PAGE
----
The Dana Foundation’s science and health grants support brain research in neuroscience and immunology and their interrelationship in human health and disease.
Grant sections include: brain and immuno-imagingclinical neuroscience researchhuman immunology and neuroimmunology. There are guidelines for application for each branch of research.
The foundation sponsors workshops and forums for working scientists, as well as offering funding for selected young researchers to continue their education or to attend seminars and workshops elsewhere.
The Foundation’s science education grants support collaborations with other organizations to enhance and augment the neuroscience curricula currently being taught in K-12 schools. Programs include dissemination of current, credible information on the brain, teachers’ guides, workshops for classroom implementation, and talks by neuroscientists.

Supporting Arts Education

The Foundation's current interest in arts education is focused primarily on professional development that fosters improved teaching of the performing arts in public schools. Our arts education outreach includes offering free publications (including the latest news in arts education), books and articles related to the field, organizing conferences, and providing access to resources in arts learning on this Web site.
Projects seeking funding should emphasize innovative training curricula for artists and in-school arts specialists and must meet one of two regional limits: They must originate in New York City, Washington, DC, or Los Angeles, and their surrounding areas within a 50 mile radius or they must cover a rural area of the United States. Other guidelines are included in the application.

Grant Guidelines

(Revised September 2006)
The Dana Foundation, established in 1950 by the industrialist, philanthropist, and legislator Charles A. Dana, is a private philanthropic foundation with principal interests in science, health, and education. The Foundation’s current areas of research emphasis are in neuroscience, immunology, and the effects of arts training on cognitive skills. Selected proposals have the potential to improve human health or functioning. Grants also support improvement in K-12 education, particularly in training professional artists to teach in the public schools. Specific grantmaking programs in these areas are the basis for decisions on grant applications. No applications are considered apart from these grant programs.
The Foundation:
  1. Supports programs in science, health, and education through specifically defined objectives in each field.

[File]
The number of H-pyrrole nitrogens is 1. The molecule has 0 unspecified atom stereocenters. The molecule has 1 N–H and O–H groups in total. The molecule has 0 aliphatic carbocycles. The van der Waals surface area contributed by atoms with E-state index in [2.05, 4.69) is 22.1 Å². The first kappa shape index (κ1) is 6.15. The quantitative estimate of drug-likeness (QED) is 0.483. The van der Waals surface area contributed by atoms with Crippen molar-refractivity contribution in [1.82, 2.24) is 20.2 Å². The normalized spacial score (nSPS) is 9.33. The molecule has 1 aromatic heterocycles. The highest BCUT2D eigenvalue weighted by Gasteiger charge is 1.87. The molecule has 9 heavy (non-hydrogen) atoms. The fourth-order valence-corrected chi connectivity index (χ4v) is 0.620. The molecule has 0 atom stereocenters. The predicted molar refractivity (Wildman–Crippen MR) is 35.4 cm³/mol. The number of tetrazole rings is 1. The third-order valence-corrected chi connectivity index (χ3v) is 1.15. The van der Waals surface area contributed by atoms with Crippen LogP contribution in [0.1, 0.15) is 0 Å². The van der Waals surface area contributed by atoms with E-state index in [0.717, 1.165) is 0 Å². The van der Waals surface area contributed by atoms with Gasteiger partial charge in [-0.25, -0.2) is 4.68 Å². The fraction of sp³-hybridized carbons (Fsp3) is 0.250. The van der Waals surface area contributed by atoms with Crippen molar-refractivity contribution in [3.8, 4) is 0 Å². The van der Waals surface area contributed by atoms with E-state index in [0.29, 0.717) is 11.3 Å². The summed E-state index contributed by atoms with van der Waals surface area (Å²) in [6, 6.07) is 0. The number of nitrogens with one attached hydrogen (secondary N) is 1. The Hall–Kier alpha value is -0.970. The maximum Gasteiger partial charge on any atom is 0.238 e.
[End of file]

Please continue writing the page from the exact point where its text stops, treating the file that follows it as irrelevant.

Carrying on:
2. Requires grantee institutions, in many cases, to share the cost of a project or raise matching funds.
  3. Makes no grants directly to individuals.
  4. Does not support annual operating costs of organizations, deficit reduction, capital campaigns, or individual sabbaticals.
  5. Does not schedule meetings with applicants, other than by specific invitation initiated by the Foundation. 
Science and Health Grants
Through competitive applications, Dana supports research in neuroscience, immunology, and the effects of arts training on cognition.
Brain and Immuno-imaging. Investigators use anatomical, physiological, or cellular and molecular imaging techniques to pilot-test novel clinical hypotheses on the brain, immune cells, or their interactions. Requests for Proposals (RFPs) are sent twice yearly to deans of U.S. Medical Schools and other invited biomedical research institutions.
Human Immunology. Grants support clinical studies that measure human immune system functioning in health and disease, including the measurement of immune system responses to exper¬imental therapeutic trials supported by other sources. Individual investigators are invited to submit proposals for consideration. Additionally, applications by consortia (collaborating investigators) are solicited through a call for proposals in The Journal of Experimental Medicine and Nature Reviews Immunology.
Human Immunology research training awards, co-funded by the Irvington Institute for Immunological Research, support Dana-Irvington Fellows to undertake mentored clinical studies. Fellowships are designed to interest promising new investigators in considering clinical immunology research careers.
Neuroimmunology. By invitation, collaborating neuroscientists and immunologists apply for grants to study interactions between the nervous and immune systems in health and disease. Both clinical and animal model studies are funded.  
Clinical Neuro¬science Research. By invitation, translational researchers apply for support to test promising therapies from animal model research in a small number of patients with devastating, currently untreatable, brain diseases. Also supported are studies to develop ethical guidelines for clinical brain research, and prognostic data based on treatment outcomes in patients with severe brain injuries or disorders.
Arts and Cognition. A consortium is currently funded to study the effects of training in the arts on cognitive skills. No additional applications are being accepted.
All other Science and Health Grants are made solely by invitation. For information on Science and Health grants, please contact:
Grants Office, The Dana Foundation
745 Fifth Avenue, Suite 900
New York, New York 10151
(212) 223-4040

Arts Education Grants
The Foundation's current interest in arts education is focused on professional development that fosters improved teaching of the performing arts in public schools. Proposed projects must emphasize innovative training curricula for artists and in-school arts specialists.  These projects must originate in New York City, Wash¬ington, DC, or Los Angeles, or within a 50 mile radius, or they must serve rural areas of the United States. Information and guidelines about the general and rural grants are available online, as are the forms for applying. 
For information on Arts Education grants, please contact:

Arts Education Senior Project Manager
The Dana Center
900 15th Street, N.W.
Washington, DC 20005
(202) 408-8800

Education Grants
The Foundation has supported advances in education throughout its history. The Foundation's continuing interest in fostering innovations in K-12 education is maintained through grant support for the Dana Center for Education Innovation at the University of Texas in Austin. Other Foundation support for select education projects is internally generated or invited.
While the education grants program is designed to benefit schools and school systems throughout the country, Foundation grants ordinarily are not made directly to individual schools.
For information on Education grants, please contact:
Grants Office, The Dana Foundation
745 Fifth Avenue, Suite 900
New York, New York 10151
(212) 223-4040